Ken Pedersen, expedition leader at the Norwegian Troll Research Station in Antarctica, briefs a group of visiting environment ministers and other representatives from more than a dozen nations Monday.
"Our preliminary finding is that there's a slight warming trend in East Antarctica," American glaciologist Ted Scambos told the group of visiting environment ministers.
It was an early estimate regarding just one region of a huge continent, drawn from first analyses of ice cores drilled along the team's route. But it caught the ear of the visiting politicians, who are this year weighing a new global deal for cutting greenhouse-gas emissions to avert the worst of climate change.
"It's important to hear the latest science," said Hilary Benn, Britain's environment minister. "I was impressed that they're finding temperatures rising. But there is still so much not known."
Representatives from more than a dozen nations, including the U.S., China and Russia, rendezvoused at the Norwegian research station with the scientists completing the last leg of a 1,400-mile, two-month trek over the ice from the South Pole.
The 12-member Norwegian-American Scientific Traverse of East Antarctica was a leading project in the 2007-2009 International Polar Year. It is a mobilization of 10,000 scientists and 40,000 others from more than 60 countries engaged in Arctic and Antarctic research in the past two southern summer seasons.
Learning more about historic temperature trends has been a prime concern in examining whether global warming -- already occurring elsewhere on the planet -- might cause Antarctica's store of ice to start melting, raising sea levels, potentially to a disastrous point for coastal cities and shorelines worldwide.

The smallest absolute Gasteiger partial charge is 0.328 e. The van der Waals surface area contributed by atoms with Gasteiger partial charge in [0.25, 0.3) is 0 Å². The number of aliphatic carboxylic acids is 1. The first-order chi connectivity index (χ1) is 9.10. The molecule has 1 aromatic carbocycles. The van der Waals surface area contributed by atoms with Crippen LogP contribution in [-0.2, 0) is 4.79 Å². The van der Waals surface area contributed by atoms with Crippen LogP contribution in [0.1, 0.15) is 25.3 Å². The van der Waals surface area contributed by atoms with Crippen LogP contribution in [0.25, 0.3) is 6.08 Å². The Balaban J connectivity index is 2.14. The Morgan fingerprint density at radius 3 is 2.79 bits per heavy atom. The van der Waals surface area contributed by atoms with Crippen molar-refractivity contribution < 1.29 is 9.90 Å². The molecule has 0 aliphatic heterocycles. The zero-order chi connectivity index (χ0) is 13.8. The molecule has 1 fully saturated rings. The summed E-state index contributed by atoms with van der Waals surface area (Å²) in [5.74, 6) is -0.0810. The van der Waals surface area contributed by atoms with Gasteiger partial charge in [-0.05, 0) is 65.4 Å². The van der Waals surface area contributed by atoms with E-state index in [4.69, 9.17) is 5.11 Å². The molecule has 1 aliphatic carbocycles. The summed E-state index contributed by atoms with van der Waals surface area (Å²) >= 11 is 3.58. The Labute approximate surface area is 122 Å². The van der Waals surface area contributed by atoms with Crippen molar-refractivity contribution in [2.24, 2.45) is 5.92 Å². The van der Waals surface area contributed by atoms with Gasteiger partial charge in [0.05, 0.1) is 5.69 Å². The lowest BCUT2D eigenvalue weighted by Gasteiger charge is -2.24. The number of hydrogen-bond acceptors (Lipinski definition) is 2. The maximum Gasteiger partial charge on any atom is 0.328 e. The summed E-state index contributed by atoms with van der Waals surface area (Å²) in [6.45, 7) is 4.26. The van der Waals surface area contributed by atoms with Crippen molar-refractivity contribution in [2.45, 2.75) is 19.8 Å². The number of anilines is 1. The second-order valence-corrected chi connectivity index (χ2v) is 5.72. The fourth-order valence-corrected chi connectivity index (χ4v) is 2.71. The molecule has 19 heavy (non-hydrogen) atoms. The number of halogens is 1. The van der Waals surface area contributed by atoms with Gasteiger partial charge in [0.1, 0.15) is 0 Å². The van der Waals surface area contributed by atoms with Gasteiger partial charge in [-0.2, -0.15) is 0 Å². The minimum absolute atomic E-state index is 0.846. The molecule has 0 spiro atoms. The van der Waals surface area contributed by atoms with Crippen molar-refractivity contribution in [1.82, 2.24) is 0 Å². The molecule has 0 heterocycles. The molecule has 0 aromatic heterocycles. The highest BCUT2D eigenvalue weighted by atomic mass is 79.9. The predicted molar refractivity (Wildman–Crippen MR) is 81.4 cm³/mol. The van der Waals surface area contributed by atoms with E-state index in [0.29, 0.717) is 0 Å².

Speaking to the environment ministers over breakfast, Kim Holmen, research director for the Norwegian Polar Institute, the Troll station's operator, noted that scientists had generally thought Antarctica as a whole was not warming in recent decades. But a recent study in the journal Nature shook that view.
"This new analysis shows us actually the whole of Antarctica has been warming," Holmen said.
The preliminary finding from the on-the-ground Traverse expedition, if it is confirmed, would reinforce the Nature study, which extrapolated temperature trends by blending satellite information with scarce weather station data available in and around Antarctica.
By drilling deep cores into the annual layers of ice sheet, the trekkers from the South Pole were also gathering data on how much snow has fallen historically.
Such work will be combined with another IPY project, an effort to map by satellite information about Antarctic ice sheets over the past two summers, an attempt to assess how fast ice is being pushed into the sea.
Then scientists may understand better the "mass balance" -- how much the snow, originating with ocean evaporation, is offsetting the ice pouring seaward. That, in turn, would help them judge how fast and high ocean levels may rise from Antarctic melt.
Since Antarctica accounts for 90 percent of the world's ice, "a small change in accumulation rate in this area could lead to significant sea-level rise," Tom Neumann, American leader of the Traverse, told the ministers.
The visitors also included the environment ministers of Algeria, the Czech Republic, Finland, Norway and Sweden. Other countries were represented by climate policymakers and negotiators, including Xie Zhenhua of China and Dan Reifsnyder, a deputy assistant U.S. secretary of state.
During their long day here under the brilliant 17-hour sunlight of a dying southern summer, when the temperature still dropped to -20 degrees Celsius (near-zero Fahrenheit), the group traveled by snow tractor over the 500-meter-deep (1,500-foot-deep) ice sheet to stand in awe before Judulsessen, a jagged wall of towering peaks in the 2,400-meter-high (8,000-foot-high) Gjelsvik Mountains.
It was a spectacular finish to four days together for the ministers, whose original two-day weekend visit was shortened to a Monday day trip after rough Antarctic weather repeatedly canceled their flight in.
During their stranded weekend in Cape Town, South Africa, 3,000 miles to the north, they spent hours behind closed doors discussing and debating the global climate negotiations, with the help of chief U.N. climate scientist Rajendra Pachauri and Britain's Lord Nicholas Stern, an expert on the economics of climate change.
Erik Solheim, Norway's environment minister and sponsor of the unusual trip, clearly hoped the informal atmosphere might help smooth the difficult, ongoing formal talks.
"It was an extraordinary concentration of people," said Martin Bursik, the Czech environment minister. "And the quality of the debate was extraordinary."